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11. Death and Raising of Lazarus

Now a certain man was sick, named Lazarus, of Bethany, the town of Mary and her sister Martha. 2(It was that Mary which anointed the Lord with ointment, and wiped his feet with her hair, whose brother Lazarus was sick.) 3Therefore his sisters sent unto him, saying, Lord, behold, he whom thou lovest is sick. 4When Jesus heard that, he said, This sickness is not unto death, but for the glory of God, that the Son of God might be glorified thereby. 5Now Jesus loved Martha, and her sister, and Lazarus. 6When he had heard therefore that he was sick, he abode two days still in the same place where he was. 7Then after that saith he to his disciples, Let us go into Judaea again. 8 His disciples say unto him, Master, the Jews of late sought to stone thee; and goest thou thither again? 9Jesus answered, Are there not twelve hours in the day? If any man walk in the day, he stumbleth not, because he seeth the light of this world. 10 But if a man walk in the night, he stumbleth, because there is no light in him. 11These things said he: and after that he saith unto them, Our friend Lazarus sleepeth; but I go, that I may awake him out of sleep. 12Then said his disciples, Lord, if he sleep, he shall do well. 13Howbeit Jesus spake of his death: but they thought that he had spoken of taking of rest in sleep. 14Then said Jesus unto them plainly, Lazarus is dead. 15 And I am glad for your sakes that I was not there, to the intent ye may believe; nevertheless let us go unto him. 16Then said Thomas, which is called Didymus, unto his fellowdisciples, Let us also go, that we may die with him. 17Then when Jesus came, he found that he had lain in the grave four days already. 18Now Bethany was nigh unto Jerusalem, about fifteen furlongs off: 19And many of the Jews came to Martha and Mary, to comfort them concerning their brother. 20Then Martha, as soon as she heard that Jesus was coming, went and met him: but Mary sat still in the house. 21Then said Martha unto Jesus, Lord, if thou hadst been here, my brother had not died. 22But I know, that even now, whatsoever thou wilt ask of God, God will give it thee. 23Jesus saith unto her, Thy brother shall rise again. 24Martha saith unto him, I know that he shall rise again in the resurrection at the last day. 25Jesus said unto her, I am the resurrection, and the life: he that believeth in me, though he were dead, yet shall he live: 26 And whosoever liveth and believeth in me shall never die. Believest thou this? 27She saith unto him, Yea, Lord: I believe that thou art the Christ, the Son of God, which should come into the world. 28And when she had so said, she went her way, and called Mary her sister secretly, saying, The Master is come, and calleth for thee. 29As soon as she heard that, she arose quickly, and came unto him. 30Now Jesus was not yet come into the town, but was in that place where Martha met him. 31The Jews then which were with her in the house, and comforted her, when they saw Mary, that she rose up hastily and went out, followed her, saying, She goeth unto the grave to weep there. 32Then when Mary was come where Jesus was, and saw him, she fell down at his feet, saying unto him, Lord, if thou hadst been here, my brother had not died. 33When Jesus therefore saw her weeping, and the Jews also weeping which came with her, he groaned in the spirit, and was troubled, 34And said, Where have ye laid him? They said unto him, Lord, come and see. 35Jesus wept. 36Then said the Jews, Behold how he loved him! 37And some of them said, Could not this man, which opened the eyes of the blind, have caused that even this man should not have died? 38Jesus therefore again groaning in himself cometh to the grave. It was a cave, and a stone lay upon it. 39Jesus said, Take ye away the stone. Martha, the sister of him that was dead, saith unto him, Lord, by this time he stinketh: for he hath been dead four days. 40Jesus saith unto her, Said I not unto thee, that, if thou wouldest believe, thou shouldest see the glory of God? 41Then they took away the stone from the place where the dead was laid. And Jesus lifted up his eyes, and said, Father, I thank thee that thou hast heard me. 42 And I knew that thou hearest me always: but because of the people which stand by I said it, that they may believe that thou hast sent me. 43And when he thus had spoken, he cried with a loud voice, Lazarus, come forth. 44And he that was dead came forth, bound hand and foot with graveclothes: and his face was bound about with a napkin. Jesus saith unto them, Loose him, and let him go. 45Then many of the Jews which came to Mary, and had seen the things which Jesus did, believed on him. 46But some of them went their ways to the Pharisees, and told them what things Jesus had done.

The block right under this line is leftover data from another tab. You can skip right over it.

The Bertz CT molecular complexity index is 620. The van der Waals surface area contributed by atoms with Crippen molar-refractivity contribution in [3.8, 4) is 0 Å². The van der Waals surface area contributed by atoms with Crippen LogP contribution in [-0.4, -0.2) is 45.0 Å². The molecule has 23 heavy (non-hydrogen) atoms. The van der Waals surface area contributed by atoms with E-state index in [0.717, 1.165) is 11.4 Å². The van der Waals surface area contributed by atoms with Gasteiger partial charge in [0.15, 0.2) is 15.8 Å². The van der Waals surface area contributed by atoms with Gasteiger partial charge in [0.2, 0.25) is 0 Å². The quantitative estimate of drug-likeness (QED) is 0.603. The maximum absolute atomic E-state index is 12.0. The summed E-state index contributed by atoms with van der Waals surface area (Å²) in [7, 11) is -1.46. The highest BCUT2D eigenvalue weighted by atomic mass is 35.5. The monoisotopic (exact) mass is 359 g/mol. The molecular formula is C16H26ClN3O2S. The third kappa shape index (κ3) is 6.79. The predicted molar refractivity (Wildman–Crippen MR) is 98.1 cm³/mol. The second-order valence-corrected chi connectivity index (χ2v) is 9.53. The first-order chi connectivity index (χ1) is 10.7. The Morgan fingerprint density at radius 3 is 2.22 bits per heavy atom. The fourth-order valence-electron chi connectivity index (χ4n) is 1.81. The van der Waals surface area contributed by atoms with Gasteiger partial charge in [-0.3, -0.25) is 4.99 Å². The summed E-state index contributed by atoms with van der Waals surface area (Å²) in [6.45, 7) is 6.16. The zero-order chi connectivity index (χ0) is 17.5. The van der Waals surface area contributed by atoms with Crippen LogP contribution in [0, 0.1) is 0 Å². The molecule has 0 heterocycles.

47Then gathered the chief priests and the Pharisees a council, and said, What do we? for this man doeth many miracles. 48If we let him thus alone, all men will believe on him: and the Romans shall come and take away both our place and nation. 49And one of them, named Caiaphas, being the high priest that same year, said unto them, Ye know nothing at all, 50Nor consider that it is expedient for us, that one man should die for the people, and that the whole nation perish not. 51And this spake he not of himself: but being high priest that year, he prophesied that Jesus should die for that nation; 52And not for that nation only, but that also he should gather together in one the children of God that were scattered abroad. 53Then from that day forth they took counsel together for to put him to death. 54Jesus therefore walked no more openly among the Jews; but went thence unto a country near to the wilderness, into a city called Ephraim, and there continued with his disciples.